What’s the price of academic freedom? At Florida State University, it looks like $1.5 million – or the amount donated by a right-wing billionaire who, in return, gets a final say in faculty hiring.
The contract between the Charles G. Koch Charitable Foundation – and yes, that is the same Koch who bankrolled the anti-union agenda in Wisconsin – calls for two endowed positions to “promote political economy and the free enterprise” in the FSU economics department. And, according to The St. Petersburg Times, the agreement gives Koch’s representatives the power to reject candidates that a faculty panel has recommended.
“This is an egregious example of a public university being willing to sell itself for next to nothing,” said Jennifer Washburn, author of the book University Inc.: The Corporate Corruption of Higher Education, who has received dozens of similar contracts, to The Times.
But it’s not the only example. Over the past two years, state higher education funding decreased in 35 states. Forced to cut majors, programs, and full-time faculty positions, an increasing number of institutions are willing to meet on the crossroads with politically motivated donors, who clearly hope their money will buy influence in a university’s classrooms and curriculum.
The risks for universities and faculty are high, noted Tom Auxter, president of the United Faculty of Florida, an NEA affiliate that includes Florida State faculty among its membership.
“The larger issue is, do we let outside interests shape what is going to be the curriculum we teach students?” he asked. “If you want to protect the integrity of academic institutions, you defend the right of faculty to determine curriculum and determine the faculty hiring process.”
With those questions like those in mind, FSU’s Faculty Senate will investigate the Koch contract, said FSU-UFF chapter president Jack Fiorito. The local union also will consider the issue during bargaining.
Since 1928, when NEA adopted its first (but not last) resolution on academic freedom, saying, “We believe there should be more genuine freedom for the teacher, freedom in mind and spirit to achieve and create…” the Association has maintained that academic freedom is essential to teaching. It has vigorously opposed legislation that would limit faculty, such as the so-called “Academic Bill of Rights,” which failed to pass in 11 states in 2006.
But the best defense of academic freedom often is a well-negotiated contract. In its advice to local faculty unions, NEA suggests contract provisions that guarantee academic freedom, specifying there should be no limits on study, investigation and presentation by faculty, and that faculty should retain the privilege to choose their own classroom methods and materials.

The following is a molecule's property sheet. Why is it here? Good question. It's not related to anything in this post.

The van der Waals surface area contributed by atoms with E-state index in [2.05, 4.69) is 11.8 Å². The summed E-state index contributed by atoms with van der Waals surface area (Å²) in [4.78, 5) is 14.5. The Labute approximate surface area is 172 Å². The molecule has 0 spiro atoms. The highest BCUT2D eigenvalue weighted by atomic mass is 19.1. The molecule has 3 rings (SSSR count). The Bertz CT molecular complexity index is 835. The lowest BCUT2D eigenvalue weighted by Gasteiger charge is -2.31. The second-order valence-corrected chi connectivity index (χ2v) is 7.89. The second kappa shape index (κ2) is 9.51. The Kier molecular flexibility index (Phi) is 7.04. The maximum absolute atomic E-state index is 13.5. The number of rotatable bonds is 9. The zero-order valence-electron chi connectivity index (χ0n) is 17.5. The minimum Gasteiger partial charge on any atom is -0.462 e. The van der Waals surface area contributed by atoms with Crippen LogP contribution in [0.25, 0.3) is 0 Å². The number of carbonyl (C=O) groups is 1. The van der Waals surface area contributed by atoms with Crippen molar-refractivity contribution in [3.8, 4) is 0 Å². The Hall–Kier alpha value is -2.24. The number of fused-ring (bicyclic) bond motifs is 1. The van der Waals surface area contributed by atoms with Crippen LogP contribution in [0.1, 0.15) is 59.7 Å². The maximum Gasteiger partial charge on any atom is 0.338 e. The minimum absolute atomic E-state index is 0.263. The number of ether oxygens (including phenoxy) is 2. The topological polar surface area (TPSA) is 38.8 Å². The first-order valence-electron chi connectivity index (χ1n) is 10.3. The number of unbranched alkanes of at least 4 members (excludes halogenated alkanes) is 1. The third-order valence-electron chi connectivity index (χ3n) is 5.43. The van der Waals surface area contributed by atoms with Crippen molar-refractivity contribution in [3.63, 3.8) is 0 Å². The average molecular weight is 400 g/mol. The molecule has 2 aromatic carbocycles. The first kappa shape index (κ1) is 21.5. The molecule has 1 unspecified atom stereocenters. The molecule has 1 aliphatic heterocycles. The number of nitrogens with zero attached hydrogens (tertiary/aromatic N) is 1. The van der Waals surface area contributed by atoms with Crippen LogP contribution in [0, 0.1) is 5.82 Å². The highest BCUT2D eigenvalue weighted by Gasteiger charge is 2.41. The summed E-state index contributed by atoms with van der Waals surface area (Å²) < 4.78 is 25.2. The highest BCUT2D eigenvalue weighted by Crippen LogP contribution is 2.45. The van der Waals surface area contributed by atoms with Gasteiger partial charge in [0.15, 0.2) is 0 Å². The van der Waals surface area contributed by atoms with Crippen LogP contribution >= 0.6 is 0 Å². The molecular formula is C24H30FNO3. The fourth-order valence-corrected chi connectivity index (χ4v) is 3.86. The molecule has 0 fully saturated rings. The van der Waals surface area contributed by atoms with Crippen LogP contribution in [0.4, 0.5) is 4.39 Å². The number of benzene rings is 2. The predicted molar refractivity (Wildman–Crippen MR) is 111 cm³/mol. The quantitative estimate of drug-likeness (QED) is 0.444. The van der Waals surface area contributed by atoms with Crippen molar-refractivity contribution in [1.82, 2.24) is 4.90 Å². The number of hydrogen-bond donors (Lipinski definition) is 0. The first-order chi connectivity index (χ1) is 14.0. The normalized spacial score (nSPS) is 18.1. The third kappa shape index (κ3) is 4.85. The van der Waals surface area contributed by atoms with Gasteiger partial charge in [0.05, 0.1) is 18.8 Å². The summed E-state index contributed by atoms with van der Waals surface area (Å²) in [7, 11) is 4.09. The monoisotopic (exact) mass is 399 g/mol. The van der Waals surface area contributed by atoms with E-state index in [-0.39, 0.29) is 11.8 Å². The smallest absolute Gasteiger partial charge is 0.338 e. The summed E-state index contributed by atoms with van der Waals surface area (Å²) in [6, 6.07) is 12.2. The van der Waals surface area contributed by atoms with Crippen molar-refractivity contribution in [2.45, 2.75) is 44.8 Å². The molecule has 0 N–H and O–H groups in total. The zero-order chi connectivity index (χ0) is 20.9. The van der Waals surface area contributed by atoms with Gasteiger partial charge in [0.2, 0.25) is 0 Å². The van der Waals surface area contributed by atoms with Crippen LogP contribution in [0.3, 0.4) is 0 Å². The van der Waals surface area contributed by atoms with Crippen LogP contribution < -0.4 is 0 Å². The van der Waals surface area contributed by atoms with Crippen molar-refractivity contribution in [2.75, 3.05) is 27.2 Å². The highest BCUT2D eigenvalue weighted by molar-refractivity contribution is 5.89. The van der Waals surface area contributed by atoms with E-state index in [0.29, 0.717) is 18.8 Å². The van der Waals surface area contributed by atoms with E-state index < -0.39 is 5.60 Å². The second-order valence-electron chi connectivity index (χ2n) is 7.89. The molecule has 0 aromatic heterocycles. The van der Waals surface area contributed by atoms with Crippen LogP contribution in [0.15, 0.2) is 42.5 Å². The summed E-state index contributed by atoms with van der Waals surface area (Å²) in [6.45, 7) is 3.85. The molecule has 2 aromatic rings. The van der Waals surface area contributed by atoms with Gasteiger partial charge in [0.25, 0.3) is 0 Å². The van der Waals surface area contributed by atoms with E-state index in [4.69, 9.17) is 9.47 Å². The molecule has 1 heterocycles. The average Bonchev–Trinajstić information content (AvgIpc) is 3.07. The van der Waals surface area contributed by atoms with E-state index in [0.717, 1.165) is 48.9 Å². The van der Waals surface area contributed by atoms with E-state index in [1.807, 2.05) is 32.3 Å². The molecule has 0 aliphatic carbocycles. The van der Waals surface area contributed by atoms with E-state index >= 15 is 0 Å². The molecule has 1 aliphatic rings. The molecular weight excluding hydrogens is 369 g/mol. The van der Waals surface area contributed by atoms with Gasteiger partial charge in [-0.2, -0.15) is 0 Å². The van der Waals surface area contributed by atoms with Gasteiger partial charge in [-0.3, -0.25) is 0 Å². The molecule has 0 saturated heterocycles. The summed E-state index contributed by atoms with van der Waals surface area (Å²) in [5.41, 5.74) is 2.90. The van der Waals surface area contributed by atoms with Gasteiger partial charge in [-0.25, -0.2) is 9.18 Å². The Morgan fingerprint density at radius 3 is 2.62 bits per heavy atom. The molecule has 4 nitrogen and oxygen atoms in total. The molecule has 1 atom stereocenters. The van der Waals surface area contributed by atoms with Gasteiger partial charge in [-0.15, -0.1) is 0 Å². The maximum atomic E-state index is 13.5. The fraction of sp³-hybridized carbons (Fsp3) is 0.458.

(You know what would violate a contract like that? The BB&T deal at Florida State, also reported by The St. Petersburg Times, that requires a libertarian Ayn Rand novel be taught to students.)
Most contracts also make clear that the process of faculty evaluations, tenure, and other promotions must be free of politics or personal opinions.
Nonetheless, despite such provisions, as well as decades of major court rulings in defense of academic freedom, there’s a long list of cash-strapped universities that have made deals like Florida State’s. In fact, many have made them with Koch for programs or faculty that specifically promote deregulation and free markets.
At George Mason University in Virginia, Koch invested millions to create the Mercatus Center, a think tank credited for much of the Bush administration’s anti-environmental regulation policy. And, while one Koch-funded professor at West Virginia University has argued that fewer mine-safety deregulations would make mines safer, AlterNet reports, another at Brown University produced a paper claiming bank deregulation helped the poor.
And it’s not just Koch. The Walton Family Foundation spent $800,000 to set up a pro-voucher, pro-charter school education center at the University of Arkansas. Similarly, the conservative Lynde and Harry Bradley Foundation in Milwaukee has invested heavily in the anti-public school agenda with Harvard University’s Paul Peterson.
And it’s not just foundations with a political purpose – it’s also corporations with economic goals. In a piece entitled “Big Oil goes to College,” Washburn shows how ExxonMobil, BP and other oil corporations have turned to universities to do their research. The problem is, she shows, in nine of 10 agreements, universities failed to retain academic independence. Four went so far as to turn over control of research direction to the industry.